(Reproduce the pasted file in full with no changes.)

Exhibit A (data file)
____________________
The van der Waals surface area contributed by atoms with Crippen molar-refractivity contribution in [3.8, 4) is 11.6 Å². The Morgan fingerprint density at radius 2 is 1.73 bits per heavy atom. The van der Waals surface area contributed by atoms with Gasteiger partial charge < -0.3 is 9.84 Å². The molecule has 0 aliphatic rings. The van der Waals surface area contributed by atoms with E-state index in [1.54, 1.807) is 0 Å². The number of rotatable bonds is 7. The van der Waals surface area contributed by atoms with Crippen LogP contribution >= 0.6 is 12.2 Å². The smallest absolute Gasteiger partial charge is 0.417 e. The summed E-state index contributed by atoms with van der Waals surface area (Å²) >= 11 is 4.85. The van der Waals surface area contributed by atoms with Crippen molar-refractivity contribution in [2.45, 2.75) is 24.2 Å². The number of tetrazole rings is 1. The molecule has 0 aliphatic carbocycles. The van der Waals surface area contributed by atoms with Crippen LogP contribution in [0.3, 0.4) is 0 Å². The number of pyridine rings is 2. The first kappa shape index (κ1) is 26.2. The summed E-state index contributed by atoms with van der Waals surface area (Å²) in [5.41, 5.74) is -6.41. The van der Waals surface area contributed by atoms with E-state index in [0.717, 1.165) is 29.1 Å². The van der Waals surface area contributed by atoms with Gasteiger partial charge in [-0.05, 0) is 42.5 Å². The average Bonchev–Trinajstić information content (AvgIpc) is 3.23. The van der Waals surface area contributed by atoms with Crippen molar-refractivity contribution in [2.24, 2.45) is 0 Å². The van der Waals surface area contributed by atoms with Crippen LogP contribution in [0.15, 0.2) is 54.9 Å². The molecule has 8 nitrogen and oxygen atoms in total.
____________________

The van der Waals surface area contributed by atoms with Crippen molar-refractivity contribution in [3.8, 4) is 11.6 Å². The Morgan fingerprint density at radius 2 is 1.73 bits per heavy atom. The van der Waals surface area contributed by atoms with Gasteiger partial charge < -0.3 is 9.84 Å². The molecule has 0 aliphatic rings. The van der Waals surface area contributed by atoms with E-state index in [1.54, 1.807) is 0 Å². The number of rotatable bonds is 7. The van der Waals surface area contributed by atoms with Crippen LogP contribution >= 0.6 is 12.2 Å². The smallest absolute Gasteiger partial charge is 0.417 e. The summed E-state index contributed by atoms with van der Waals surface area (Å²) >= 11 is 4.85. The van der Waals surface area contributed by atoms with Crippen molar-refractivity contribution in [2.45, 2.75) is 24.2 Å². The number of tetrazole rings is 1. The molecule has 0 aliphatic carbocycles. The van der Waals surface area contributed by atoms with Crippen LogP contribution in [0.3, 0.4) is 0 Å². The number of pyridine rings is 2. The first kappa shape index (κ1) is 26.2. The summed E-state index contributed by atoms with van der Waals surface area (Å²) in [5.41, 5.74) is -6.41. The van der Waals surface area contributed by atoms with E-state index in [0.717, 1.165) is 29.1 Å². The van der Waals surface area contributed by atoms with Gasteiger partial charge in [-0.05, 0) is 42.5 Å². The average Bonchev–Trinajstić information content (AvgIpc) is 3.23. The van der Waals surface area contributed by atoms with Crippen molar-refractivity contribution in [2.24, 2.45) is 0 Å². The van der Waals surface area contributed by atoms with Crippen LogP contribution in [0.15, 0.2) is 54.9 Å². The molecule has 8 nitrogen and oxygen atoms in total.